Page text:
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The State of the NFL RunningBack


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I wanted to get some discussion on the running back situation in the NFL. It seems that more and more teams are willing to employ some forms of rbbc. Although there are still a lot of teams that use a feature back I see a trend happening that could gtreatly affect the fantasy football world. There's no doubt that rb's take a pounding during the course of the nfl season. It's causing teams to look at the way they use their main running back. Teams realize they have a lot of money invested in their ball carriers and want to assure they get maximum results and minimize the risks of injuries. Since teams are now employing some form of rbbc now what effects does this have on the fantasy world? Anymore when you're drafting a rb guys are looking to draft their handcuff as well.Case in point is the Denver rb siutation. No none seems to be the main ball carrier, so Dayne and Bell seem destined to split carries . Yes,there's still a lot of teams where a fantasy owner can draft a rb and be assured that they will get at least 75% of the carries. If this trend continues what kind of effect is this gonna have for the fantasy football world. Will it come down to us seeing more and more fantasy leagues start drafting running back teams? I can see why it's very important to get two good rb's early in a fantasy draft that will carry the majority of the load. Is anyone in a league where they draft a running back team where they get points for all the stats of that teams rb's? I'd like to get some views and opinions on this growing trend of rbbc and how it's going to or already has effected fantasy football. Will there come a day when we no longer draft a single running back but draft team rb's?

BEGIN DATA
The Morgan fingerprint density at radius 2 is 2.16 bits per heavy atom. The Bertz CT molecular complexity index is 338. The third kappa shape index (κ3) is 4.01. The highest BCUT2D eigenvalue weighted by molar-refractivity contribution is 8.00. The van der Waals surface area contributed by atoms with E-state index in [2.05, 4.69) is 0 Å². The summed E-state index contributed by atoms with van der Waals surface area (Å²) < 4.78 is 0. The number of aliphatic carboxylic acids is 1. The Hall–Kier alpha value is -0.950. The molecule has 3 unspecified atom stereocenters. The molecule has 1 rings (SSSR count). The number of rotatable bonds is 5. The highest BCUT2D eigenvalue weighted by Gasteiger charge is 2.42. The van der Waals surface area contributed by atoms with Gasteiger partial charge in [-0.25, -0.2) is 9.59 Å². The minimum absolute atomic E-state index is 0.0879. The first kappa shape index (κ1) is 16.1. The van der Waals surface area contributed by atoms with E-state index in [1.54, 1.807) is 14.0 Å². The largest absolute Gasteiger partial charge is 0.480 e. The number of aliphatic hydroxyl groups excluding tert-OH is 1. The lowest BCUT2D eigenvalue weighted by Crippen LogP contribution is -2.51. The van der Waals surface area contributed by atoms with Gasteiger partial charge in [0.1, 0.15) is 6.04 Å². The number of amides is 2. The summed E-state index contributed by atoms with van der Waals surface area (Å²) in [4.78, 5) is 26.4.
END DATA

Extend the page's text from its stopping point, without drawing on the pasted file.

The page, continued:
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I posted a thread awhile back about the RBBC in the NFL, and my theory is pretty simple im my opinion. The NFL in the 60's 70's and 80's featured RB who were some of the tuffest SOB's on the feild and the DT players were not qiute as fearsome and fast as they are in todays game. Jim Brown was phenomenal, but watch some film when ya get the chance, as he was hugh compared to many DT players of his era-would he still be effective today,yes, but not as much of a force vs today's DT players. Also, add in the additional games that we are accustomed to, but I still remember the 14 game season with no bye weeks. RB's are still fantastic atheletes in fantastic shape but the players on the other side off the ball are not there now because they are not good enough to play offense, they are soley DT players because it's the path they choose. The DT are bigger, faster and hit very, very hard, which over a 17 week season in which the RB has to play 16 of those weeks-takes alot of punishment. I'm not saying there are not some Iron Man RB's who can't carry the whole load of a 16 game season, but I do beleive most just can't hold up due to the advances on DT-just my :D